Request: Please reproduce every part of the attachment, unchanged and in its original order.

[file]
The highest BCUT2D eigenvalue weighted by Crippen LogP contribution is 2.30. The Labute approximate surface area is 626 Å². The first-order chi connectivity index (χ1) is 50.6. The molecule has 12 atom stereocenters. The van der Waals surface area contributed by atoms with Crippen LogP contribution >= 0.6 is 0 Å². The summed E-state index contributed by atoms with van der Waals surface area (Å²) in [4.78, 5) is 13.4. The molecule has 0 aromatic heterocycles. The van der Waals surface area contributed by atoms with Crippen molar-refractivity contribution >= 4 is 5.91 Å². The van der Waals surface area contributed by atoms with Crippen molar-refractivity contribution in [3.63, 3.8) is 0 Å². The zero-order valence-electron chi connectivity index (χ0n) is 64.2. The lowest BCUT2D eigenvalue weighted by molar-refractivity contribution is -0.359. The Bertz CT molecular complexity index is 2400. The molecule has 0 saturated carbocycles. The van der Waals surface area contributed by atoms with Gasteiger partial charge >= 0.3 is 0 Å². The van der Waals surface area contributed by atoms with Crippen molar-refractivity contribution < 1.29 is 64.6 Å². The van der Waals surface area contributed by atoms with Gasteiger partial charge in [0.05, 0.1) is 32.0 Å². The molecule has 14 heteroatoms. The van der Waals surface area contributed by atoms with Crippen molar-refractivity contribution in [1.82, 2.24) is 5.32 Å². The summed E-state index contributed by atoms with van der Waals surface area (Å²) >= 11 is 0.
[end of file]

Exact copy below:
The highest BCUT2D eigenvalue weighted by Crippen LogP contribution is 2.30. The Labute approximate surface area is 626 Å². The first-order chi connectivity index (χ1) is 50.6. The molecule has 12 atom stereocenters. The van der Waals surface area contributed by atoms with Crippen LogP contribution >= 0.6 is 0 Å². The summed E-state index contributed by atoms with van der Waals surface area (Å²) in [4.78, 5) is 13.4. The molecule has 0 aromatic heterocycles. The van der Waals surface area contributed by atoms with Crippen molar-refractivity contribution >= 4 is 5.91 Å². The van der Waals surface area contributed by atoms with Crippen molar-refractivity contribution in [3.63, 3.8) is 0 Å². The zero-order valence-electron chi connectivity index (χ0n) is 64.2. The lowest BCUT2D eigenvalue weighted by molar-refractivity contribution is -0.359. The Bertz CT molecular complexity index is 2400. The molecule has 0 saturated carbocycles. The van der Waals surface area contributed by atoms with Gasteiger partial charge >= 0.3 is 0 Å². The van der Waals surface area contributed by atoms with Crippen molar-refractivity contribution < 1.29 is 64.6 Å². The van der Waals surface area contributed by atoms with Gasteiger partial charge in [0.05, 0.1) is 32.0 Å². The molecule has 14 heteroatoms. The van der Waals surface area contributed by atoms with Crippen molar-refractivity contribution in [1.82, 2.24) is 5.32 Å². The summed E-state index contributed by atoms with van der Waals surface area (Å²) >= 11 is 0.